Jack Schaap is a 56-year-old man. He is almost my age. The victim was almost young enough to be his granddaughter. As a grown, mature man, he should be in control of his sexual desire. Surely he KNEW it was morally and ethically wrong to have sex with this girl. Schaap had the power to control the relationship he had with this girl. He was the grownup, he was the “man of God,” he was a married man with children, he was the one with everything to lose
If he had overt sexual desire, a need to get laid, he could have sought out the help of a professional, a prostitute. I am sure there are plenty of adult establishments in the Chicago area that Schaap could have went to in order to get his sexual need met. More than a few IFB pastors have availed themselves to the services of a prostitute. But, Schaap did none of these things and now everyone knows
In the sleaziest of attempts to justify Jack Schaap’s behavior, they attacked the girl. One commenter on this blog suggested the girl was a slut, that she seduced Schaap. She wrote:
So…what about the teenage girl? How hot was she? How hard did she pursue him? We all know young girls flaunt everything these days to get what they want. a rise from any man they can. especially one in the limelight (our a uniform!) They don’t care if he’s married our not, or if he’s her best friends dad. it’s really sad.young girls are a whoring in our churches.
It doesn’t matter how hot she was or whether or not she flaunted herself before him.
He is a grown, mature man, a few years younger than me. By now, he should have learned how to deal with temptation and keep his penis in his pants.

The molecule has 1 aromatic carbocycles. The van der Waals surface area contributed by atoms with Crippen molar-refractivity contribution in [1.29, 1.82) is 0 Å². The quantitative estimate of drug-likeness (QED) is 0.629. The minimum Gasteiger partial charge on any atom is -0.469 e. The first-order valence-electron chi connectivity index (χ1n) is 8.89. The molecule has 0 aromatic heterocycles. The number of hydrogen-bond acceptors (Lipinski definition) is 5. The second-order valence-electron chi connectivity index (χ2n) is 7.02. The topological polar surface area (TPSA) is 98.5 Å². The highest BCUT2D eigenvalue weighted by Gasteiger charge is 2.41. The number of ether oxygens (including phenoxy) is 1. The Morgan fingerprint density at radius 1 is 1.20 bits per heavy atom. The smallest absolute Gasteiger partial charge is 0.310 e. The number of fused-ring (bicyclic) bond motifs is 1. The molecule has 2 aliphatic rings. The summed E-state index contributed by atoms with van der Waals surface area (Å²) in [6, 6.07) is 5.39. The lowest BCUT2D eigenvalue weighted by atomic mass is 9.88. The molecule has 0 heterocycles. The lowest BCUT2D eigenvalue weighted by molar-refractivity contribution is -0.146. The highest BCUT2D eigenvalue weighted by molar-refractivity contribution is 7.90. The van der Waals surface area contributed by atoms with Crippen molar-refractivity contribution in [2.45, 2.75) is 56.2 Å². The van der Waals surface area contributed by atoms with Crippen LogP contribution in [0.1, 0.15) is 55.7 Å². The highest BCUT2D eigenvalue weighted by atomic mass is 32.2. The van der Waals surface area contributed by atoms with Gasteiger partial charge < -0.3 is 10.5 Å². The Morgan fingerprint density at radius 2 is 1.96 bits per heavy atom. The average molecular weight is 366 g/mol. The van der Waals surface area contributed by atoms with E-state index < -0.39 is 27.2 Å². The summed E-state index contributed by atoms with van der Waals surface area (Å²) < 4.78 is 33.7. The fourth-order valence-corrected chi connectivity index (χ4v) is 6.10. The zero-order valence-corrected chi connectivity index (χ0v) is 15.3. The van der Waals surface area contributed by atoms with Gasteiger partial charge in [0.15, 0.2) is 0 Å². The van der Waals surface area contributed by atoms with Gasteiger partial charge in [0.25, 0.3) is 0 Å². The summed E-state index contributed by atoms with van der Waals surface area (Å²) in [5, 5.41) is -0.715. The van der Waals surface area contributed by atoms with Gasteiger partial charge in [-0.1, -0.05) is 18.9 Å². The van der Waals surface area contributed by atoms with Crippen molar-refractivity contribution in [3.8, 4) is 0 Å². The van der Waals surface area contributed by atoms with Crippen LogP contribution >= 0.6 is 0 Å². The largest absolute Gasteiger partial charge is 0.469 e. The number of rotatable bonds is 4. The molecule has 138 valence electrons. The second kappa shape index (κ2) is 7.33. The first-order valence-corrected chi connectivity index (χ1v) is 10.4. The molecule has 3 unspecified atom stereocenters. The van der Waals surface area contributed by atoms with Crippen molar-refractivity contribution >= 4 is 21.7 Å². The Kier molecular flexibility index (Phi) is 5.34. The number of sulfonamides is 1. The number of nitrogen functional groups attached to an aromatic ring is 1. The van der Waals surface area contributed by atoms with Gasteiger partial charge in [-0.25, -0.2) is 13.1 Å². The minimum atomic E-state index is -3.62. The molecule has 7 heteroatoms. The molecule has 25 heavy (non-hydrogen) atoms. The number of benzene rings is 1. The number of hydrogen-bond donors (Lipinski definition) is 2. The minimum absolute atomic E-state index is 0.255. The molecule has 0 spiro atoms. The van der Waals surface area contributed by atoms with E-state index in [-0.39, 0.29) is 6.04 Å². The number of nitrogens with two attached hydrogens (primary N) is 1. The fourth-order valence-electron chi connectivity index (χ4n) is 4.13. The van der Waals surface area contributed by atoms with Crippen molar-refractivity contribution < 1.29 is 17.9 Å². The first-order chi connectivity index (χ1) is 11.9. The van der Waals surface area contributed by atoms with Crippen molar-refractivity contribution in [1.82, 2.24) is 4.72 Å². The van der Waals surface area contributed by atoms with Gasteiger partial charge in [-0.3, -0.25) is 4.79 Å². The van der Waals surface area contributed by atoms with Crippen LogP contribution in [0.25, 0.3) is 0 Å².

It is reported that he was counseling this girl. If this is true, then he abused his power and authority and, here in Ohio, could be held criminally liable.
Whatever the girl’s faults, she is not the problem in this story.
You men and women be careful. She is closer than we think. the world is full of young sluts stealing our husbands and sons! Praying for Cindy!
And, I responded:
You mean stealing pathetic, poor Christian men who have been taught they are helpless creatures unable to withstand sexual temptation? How about teaching them to be accountable for their own sexual behavior? They have a choice, do they not? Or are they so weak that the slightest temptation turns them into sexed crazed maniacs who are unable to control their lust?
The only right answer to the Jack Schaap scandal, the Jack Hyles scandal, or any other church scandals, is IMMEDIATE, COMPLETE disclosure. Instead of trying to cover the matter up or trying to make it disappear, churches should show they take these kinds of things seriously. What First Baptist Church in Hammond needed was a Penn State moment. They needed to come to terms with fifty years of cover-ups and denials. The deacons and church membership needed to own their own culpability in Schaap scandal. They are they ones who did nothing about Jack Hyles and his serial-adulterer son David. They are the ones who allowed an abusive, controlling, cultic environment to develop in the church. They are the ones who, like lemmings, sat and listened to Schaap’s preaching, shouting Amen. They are the ones who practiced the Jack Hyles Rule, if you didn’t see it, it didn’t happen.